Since Madonna first burst onto the scene more than 30 years ago, many of the biggest female pop stars on the planet have come through to perform for crowds of thousands in Kentucky. And yet, Madonna — the one who basically blazed the trail and created the template for all those divas — had not graced the Bluegrass State with her presence, until Saturday.
The queen of pop finally came to Kentucky to perform at the KFC Yum! Center in Louisville. Despite a few shortcomings and missed opportunities, the impressive and ambitious spectacle, energy and attitude showed she has no intentions of giving up her title.
The anxious and eclectic crowd would have to wait until close to 10:30 p.m. before Madonna literally descended from above to the stage. It would foreshadow a show where the star was intent on doing a show whenever and however she wanted for a crowd that was just overjoyed to see one of its idols in the flesh.
She appropriately opened with Iconic off her newest album Rebel Heart and then offered a further sampling of her latest work with Bitch, I’m Madonna. By the time the show concluded, she played more than eight songs off Rebel Heart (nearly one-third of the set list), further punctuating her refusal to resign her relevance or sell-out arenas as a purely nostalgia act.
What made those songs and the diverse sampling of hits come to life in her more than two-hour show were the hallmarks of her legendary stage shows. With giant set-pieces, an LED wall of visual eye candy, the effortless athleticism and acrobatics of her troupe of dancers and aesthetically-themed sections with wardrobe and choreography to match (in this case: Samurai, ’50s Auto Shop, Latin and ’20s Flapper Girl), 57-year-old Madonna kept pace and voice the entire performance and the show never lost steam. Parts within these sections were sometimes bawdy, like the appearance of a frequently topless female dancer and nuns gyrating on cross-shaped stripper poles. Other times, they were theatrical, like when a staircase lowered onto to the thrust stage for a dramatic back-and-forth with one of her male dancers. It featured elements recent Yum! Center visitors like Miley Cyrus and Katy Perry have utilized in their shows, but the authority and precision of Madonna’s performance shows they still need to step it up to beat Madonna at her own game.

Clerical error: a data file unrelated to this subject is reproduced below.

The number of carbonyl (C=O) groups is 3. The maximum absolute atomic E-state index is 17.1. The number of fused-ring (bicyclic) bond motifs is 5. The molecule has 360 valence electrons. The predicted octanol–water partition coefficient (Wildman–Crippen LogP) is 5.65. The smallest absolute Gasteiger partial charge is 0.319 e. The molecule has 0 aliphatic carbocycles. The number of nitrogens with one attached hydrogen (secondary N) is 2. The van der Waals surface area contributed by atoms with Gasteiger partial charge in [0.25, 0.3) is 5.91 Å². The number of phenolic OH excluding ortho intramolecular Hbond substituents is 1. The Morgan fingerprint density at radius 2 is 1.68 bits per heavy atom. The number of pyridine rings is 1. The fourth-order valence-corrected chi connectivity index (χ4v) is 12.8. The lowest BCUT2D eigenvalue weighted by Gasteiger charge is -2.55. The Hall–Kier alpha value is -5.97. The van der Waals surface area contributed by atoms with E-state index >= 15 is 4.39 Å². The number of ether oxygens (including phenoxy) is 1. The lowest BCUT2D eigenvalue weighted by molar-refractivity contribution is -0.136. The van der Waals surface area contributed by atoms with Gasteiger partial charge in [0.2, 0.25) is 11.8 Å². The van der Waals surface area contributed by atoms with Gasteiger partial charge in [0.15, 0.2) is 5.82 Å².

Another element that kept the audience on their toes was Madonna’s own interactions with the crowd. Sounding a bit drunk and occasionally donning an exaggerated Southern accent, she threw out a few mean-spirited comments to fans on the floor that took the audience aback. She mistakenly addressed the crowd from “Tulsa, Oklahoma” (a prior tour stop). At one point, she even encouraged fans in the upper rafters to come down and occupy roped-off sections of empty seats in the lower level (that didn’t go well). Plus, with help of her keyboardist, she played the Call to Post on her self-described “nether regions” (that one got a laugh).
Her unapologetic attitude extended to her performance of some of her biggest hits, which were often tweaked, twisted or re-imagined in ways that only faintly resembled the originals. True Blue was a finger-snapping sing-along with Madonna on ukulele. Like a Virgin was updated with more modern production that wouldn’t be out-of-place on her newest album. Burning Up, from her 1983 self-titled debut, featured guitar-wielding Madonna playing power chords herself. A rush of Spanish-style guitar transformed Dress You Up, which also featured snippets of Into The Groove and Lucky Star. Songs that were a bit closer to the original versions like Deeper and Deeper, a stripped down Like a Prayer and the encore Holiday took the crowd to another level and hinted at what the show could have been if Madonna had acquiesced a bit to the desires of her many loyal subjects.
Blake Hannon: email@example.com